Honorary (Consultant) Assistant Professor, University of Nottingham
Legal Counsel, Non-Smokers’ Rights Association and Smoking and Health Action Foundation, 1983-2005


“There is another way than a total ban on vaping. We can have nuanced rather than absolutist policies. We can have policies that normalize smoking cessation and fit within an overall framework of promoting health and dealing with social inequities.”

“We’re just telling people ‘Thou Shalt Not’ and it doesn’t make any public health sense. We could virtually eliminate the risk by getting rid of the smoke”

A proper tobacco diversification and exit strategy for the shareholders of the profit-seeking tobacco industry would protect the public health by addressing the current addiction to the continuation of the cigarette market. The increasing popularity of e-cigarettes presents a particular opportunity in this regard, and we therefore suggest a possible policy response in order to start discussion in this area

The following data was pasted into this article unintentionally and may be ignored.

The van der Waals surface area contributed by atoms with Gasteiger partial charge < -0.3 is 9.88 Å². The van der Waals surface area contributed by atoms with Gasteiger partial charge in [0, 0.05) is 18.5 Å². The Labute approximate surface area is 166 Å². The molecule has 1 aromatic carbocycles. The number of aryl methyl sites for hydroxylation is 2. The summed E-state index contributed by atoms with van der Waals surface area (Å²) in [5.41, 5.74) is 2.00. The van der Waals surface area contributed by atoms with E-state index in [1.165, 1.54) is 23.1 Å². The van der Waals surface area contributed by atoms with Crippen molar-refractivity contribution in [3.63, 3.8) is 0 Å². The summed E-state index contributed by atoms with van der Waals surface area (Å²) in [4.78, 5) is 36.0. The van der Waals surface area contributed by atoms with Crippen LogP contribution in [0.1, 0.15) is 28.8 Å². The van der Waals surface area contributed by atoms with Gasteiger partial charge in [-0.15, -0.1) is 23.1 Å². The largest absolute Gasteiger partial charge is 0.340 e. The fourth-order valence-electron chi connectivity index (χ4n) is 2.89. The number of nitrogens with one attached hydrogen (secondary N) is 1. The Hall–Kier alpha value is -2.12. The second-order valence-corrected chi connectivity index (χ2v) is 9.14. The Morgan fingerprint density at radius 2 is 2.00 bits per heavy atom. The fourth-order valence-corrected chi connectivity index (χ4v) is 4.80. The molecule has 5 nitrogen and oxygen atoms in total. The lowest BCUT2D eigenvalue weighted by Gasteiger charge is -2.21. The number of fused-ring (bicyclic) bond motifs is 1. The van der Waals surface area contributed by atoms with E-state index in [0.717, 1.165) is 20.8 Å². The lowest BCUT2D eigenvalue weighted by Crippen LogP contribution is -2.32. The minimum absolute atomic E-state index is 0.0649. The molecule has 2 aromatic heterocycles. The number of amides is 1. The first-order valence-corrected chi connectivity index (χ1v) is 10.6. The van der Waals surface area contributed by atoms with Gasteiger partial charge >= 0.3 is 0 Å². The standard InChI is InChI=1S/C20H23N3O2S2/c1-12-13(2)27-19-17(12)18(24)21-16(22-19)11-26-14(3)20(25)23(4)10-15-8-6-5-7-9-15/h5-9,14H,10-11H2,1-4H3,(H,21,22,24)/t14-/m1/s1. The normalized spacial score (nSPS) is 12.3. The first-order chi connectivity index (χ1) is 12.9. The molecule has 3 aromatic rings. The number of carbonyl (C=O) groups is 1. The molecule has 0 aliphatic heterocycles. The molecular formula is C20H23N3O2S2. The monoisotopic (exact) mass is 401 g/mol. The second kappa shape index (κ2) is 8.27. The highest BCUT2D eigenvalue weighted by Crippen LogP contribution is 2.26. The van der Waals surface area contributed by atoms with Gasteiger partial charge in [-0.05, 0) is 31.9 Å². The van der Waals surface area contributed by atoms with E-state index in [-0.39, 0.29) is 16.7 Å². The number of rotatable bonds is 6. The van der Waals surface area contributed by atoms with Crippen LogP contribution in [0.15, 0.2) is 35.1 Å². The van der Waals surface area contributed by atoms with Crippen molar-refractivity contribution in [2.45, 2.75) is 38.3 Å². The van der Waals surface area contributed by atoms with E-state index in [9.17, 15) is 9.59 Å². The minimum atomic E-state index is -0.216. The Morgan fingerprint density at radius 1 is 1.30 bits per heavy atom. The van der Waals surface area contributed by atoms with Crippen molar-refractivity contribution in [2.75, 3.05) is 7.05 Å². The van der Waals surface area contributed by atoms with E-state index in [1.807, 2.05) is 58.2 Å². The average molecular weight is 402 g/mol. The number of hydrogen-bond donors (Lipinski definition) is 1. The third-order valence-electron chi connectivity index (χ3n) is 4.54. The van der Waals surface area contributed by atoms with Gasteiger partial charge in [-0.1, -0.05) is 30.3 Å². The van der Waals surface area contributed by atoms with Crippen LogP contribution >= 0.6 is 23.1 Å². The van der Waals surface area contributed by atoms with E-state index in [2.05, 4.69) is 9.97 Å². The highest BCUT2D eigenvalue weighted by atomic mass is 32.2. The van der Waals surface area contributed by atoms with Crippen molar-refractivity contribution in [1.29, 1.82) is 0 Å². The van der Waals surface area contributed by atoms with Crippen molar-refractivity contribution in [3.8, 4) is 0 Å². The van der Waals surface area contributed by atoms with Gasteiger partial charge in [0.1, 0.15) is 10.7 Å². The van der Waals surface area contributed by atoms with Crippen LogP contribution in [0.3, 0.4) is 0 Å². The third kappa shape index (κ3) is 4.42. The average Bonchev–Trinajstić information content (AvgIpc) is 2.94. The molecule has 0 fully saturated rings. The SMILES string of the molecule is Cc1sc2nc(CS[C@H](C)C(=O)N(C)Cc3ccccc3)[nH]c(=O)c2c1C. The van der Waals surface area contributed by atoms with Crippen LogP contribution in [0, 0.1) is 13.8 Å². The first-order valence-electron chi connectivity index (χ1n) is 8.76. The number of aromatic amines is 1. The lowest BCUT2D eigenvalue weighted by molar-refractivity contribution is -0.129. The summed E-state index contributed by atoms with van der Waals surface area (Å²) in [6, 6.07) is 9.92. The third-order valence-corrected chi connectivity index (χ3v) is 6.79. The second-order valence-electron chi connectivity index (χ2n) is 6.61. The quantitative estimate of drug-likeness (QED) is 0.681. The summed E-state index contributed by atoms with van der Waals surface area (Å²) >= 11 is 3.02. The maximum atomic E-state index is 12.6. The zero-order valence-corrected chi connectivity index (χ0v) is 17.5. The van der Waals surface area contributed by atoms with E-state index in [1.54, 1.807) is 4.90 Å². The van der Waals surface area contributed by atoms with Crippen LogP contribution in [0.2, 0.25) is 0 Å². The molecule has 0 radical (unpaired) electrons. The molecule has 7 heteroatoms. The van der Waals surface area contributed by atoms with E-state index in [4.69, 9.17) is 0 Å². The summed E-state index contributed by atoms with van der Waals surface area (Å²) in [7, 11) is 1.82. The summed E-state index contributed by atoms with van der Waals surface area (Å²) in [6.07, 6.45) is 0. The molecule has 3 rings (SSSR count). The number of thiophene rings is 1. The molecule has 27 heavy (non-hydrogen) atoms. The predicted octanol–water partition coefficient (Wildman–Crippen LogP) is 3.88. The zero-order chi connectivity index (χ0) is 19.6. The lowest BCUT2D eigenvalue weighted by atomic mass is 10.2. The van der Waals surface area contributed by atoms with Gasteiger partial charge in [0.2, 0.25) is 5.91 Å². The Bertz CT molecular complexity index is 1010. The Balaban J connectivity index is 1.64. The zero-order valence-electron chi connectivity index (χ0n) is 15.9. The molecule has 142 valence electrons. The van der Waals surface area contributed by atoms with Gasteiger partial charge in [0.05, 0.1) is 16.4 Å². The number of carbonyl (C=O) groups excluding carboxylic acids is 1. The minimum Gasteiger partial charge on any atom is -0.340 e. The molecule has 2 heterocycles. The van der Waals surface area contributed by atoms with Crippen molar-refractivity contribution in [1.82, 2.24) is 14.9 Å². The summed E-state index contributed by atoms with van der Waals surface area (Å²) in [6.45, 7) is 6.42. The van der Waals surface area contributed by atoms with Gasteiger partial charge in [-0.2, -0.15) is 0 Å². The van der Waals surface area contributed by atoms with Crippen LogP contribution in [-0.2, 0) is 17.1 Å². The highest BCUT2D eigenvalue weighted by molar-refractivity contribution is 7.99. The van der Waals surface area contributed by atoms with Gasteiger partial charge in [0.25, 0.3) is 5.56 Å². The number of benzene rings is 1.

” . . . we know that it is the smoke in cigarettes, not nicotine, that causes the health carnage, and we need policies that reflect this in order to deal with the epidemic of smoking caused disease”

” . . . those who instinctively react against e-cigarettes on moral grounds are making a bad mistake. We all, he says, have the fast form of thinking that is often morally driven, but when it comes to ways of reducing harm from tobacco we need the slow thinking that is logical, scientific, and harder work. He made his case convincingly at a C3 Breakfast Seminar this week.”